Introducing CrossFit to kids in a fun and save way: four medicine ball exercises for children (6+)
Kids seem to be hooked on screens these days. To make sure that children get enough exercise, the popularity of Kids or Junior CrossFit is on the rise. The goal is simple: teaching young children to exercise sufficiently and properly. Posture is especially important. Furthermore, exercising regularly also stimulates the cognitive development of a child, which results in better grades in school.
However, starting your child off with dumbbells and kettlebells unsupervised is not a great idea. These injury prone heavy objects can do a lot of harm. In order to instruct a child in the proper CrossFit movements, a medicine ball (or med ball) workout has proven to be a suitable alternative.
What makes medicine balls kids proof?
A medicine ball is nothing more than a weighted leather ball. Med balls are an easy and fun way to train quick movements, acceleration and strength. One of the benefits of med ball workouts are their relative safety. Everybody knows how to throw, catch or hold a ball. Minimal instruction required! Thus, medicine balls workouts have a limited risk of injury while simultaneously offering a plenitude of dynamic movements.
Unlike dumbbells, barbells and kettlebells, the leather finish of med balls and their lightweight availability (starting at 1 kg) make them a suitable workout instrument for kids. However, we strongly recommend supervision at all times, to instruct kids in the proper use of med balls.
Below, we have listed four med ball exercises that have been adapted so that they can be performed by children.
Four kids proof exercises
For this child-friendly twist on this Russian twist, it is important that the child's feet are positioned right underneath their shoulders (i.e. slightly apart). The medicine ball is held in front of the navel, arms bent. The upper body and the ball turn to the left until the ball is next to the hip. Turn back to the starting position and repeat the exercise by turning to the right. In this way, the child trains the abdominal and hip muscles and practices the correct rotation of the upper body.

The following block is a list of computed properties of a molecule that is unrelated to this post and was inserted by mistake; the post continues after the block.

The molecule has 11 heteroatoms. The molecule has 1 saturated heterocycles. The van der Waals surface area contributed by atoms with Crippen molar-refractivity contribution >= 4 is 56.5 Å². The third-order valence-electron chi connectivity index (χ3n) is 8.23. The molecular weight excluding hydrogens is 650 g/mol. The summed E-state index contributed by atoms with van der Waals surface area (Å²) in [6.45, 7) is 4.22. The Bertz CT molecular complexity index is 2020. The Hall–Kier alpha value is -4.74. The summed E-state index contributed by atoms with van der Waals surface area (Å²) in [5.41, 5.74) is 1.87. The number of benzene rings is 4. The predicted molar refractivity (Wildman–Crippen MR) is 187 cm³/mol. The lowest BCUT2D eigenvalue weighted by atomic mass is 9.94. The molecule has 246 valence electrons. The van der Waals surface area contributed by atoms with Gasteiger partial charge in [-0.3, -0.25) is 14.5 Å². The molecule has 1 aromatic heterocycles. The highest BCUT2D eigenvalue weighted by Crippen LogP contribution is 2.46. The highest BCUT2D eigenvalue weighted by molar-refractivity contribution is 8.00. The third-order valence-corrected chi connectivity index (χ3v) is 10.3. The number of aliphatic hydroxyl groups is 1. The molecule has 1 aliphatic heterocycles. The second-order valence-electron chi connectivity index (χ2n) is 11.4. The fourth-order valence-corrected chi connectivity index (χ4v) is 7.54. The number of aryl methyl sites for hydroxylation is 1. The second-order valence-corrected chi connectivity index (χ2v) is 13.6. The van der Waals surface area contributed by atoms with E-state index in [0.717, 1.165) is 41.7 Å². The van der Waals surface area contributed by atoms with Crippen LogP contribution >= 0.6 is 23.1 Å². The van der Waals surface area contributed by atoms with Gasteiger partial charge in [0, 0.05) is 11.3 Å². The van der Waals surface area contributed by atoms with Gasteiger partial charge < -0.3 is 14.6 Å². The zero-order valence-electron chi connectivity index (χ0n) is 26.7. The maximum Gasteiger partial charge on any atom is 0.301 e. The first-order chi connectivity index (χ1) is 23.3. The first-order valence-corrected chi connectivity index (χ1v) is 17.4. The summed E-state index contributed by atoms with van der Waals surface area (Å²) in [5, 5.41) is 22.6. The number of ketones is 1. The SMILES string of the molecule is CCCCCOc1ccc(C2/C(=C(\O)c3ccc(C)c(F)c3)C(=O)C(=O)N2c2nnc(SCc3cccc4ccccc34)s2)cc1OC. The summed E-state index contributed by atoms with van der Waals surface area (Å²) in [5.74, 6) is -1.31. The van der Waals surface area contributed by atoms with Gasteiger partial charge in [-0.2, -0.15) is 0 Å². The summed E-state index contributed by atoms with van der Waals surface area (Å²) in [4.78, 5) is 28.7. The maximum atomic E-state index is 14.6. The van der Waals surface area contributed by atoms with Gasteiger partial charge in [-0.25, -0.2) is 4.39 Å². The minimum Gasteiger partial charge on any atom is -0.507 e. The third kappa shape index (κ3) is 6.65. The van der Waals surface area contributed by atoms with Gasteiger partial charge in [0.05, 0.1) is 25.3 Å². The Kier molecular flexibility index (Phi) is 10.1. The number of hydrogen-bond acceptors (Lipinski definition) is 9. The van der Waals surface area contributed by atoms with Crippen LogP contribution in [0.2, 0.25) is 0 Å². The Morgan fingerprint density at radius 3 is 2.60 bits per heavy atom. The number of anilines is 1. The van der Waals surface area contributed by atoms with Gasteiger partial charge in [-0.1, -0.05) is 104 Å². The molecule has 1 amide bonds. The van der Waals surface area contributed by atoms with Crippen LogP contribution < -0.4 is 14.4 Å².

When a child has mastered the Russian twist, it is time to learn the wood chop. The Wood Chop is also a twist exercise, in which the back, the arms and the legs are used in addition to the belly and the hips. During this exercise the ball moves from left to right and simultaneously from above the head (left) to the right side of the right knee. Make sure that the child's feet are directly underneath their shoulders (i.e. slightly apart). Let the child turn to the left with the ball on the left side above their head (arms stretched and the feet rotate slightly). Instruct the child to turn to the right and from a standing position to a squatting position. The arms remain stretched. As a result, the ball arrives at the right side of the body, at knee height. Repeat this movement in the opposite direction until the child is back to the standing starting position. Then repeat the exercise by turning from right to left.
During the squat swing, the body also changes between the standing and squatting position. During this exercise, the muscles are trained in both the upper body and the lower body, including the shoulders, the upper and lower back, the buttocks, and the quadriceps. Make sure that the child is standing with their feet apart (slightly wider than the shoulders), with the medicine ball in both hands fixed above their head. During this exercise, the ball moves quickly from above the head to between the knees, while simultaneously the body changes from a stretched to a squat position, where the knees are bent and the body is slightly bent forward from the waist up. Reverse this movement until the child is back in the starting position.
Medicine ball squat
Correct squat posture is also trained during the medicine ball squat. This time, the ball stays in the same position. As with the Russian twist, the feet are positioned right underneath the shoulders of the child and the ball is held in front of chest, arms bent. Let the child squat until their upper legs are parallel with the floor. Make sure that their back is stretched (not hollow or rounded) and that the child keeps looking forward (not down). The ball remains at the height of the chest during the exercise. Instruct the child to return to the starting position.
Reap the benefits
Instructing children about posture and exercise teaches them to use and move their bodies in the correct way. This not only benefits them during gym classes or sporting activities, but also in daily life, for example when lifting heavy objects. In addition, the four exercises mentioned above also occur frequently in other CrossFit elements. This makes it easy for children to switch to the use of barbells, dumbbells or other workout equipment later in life.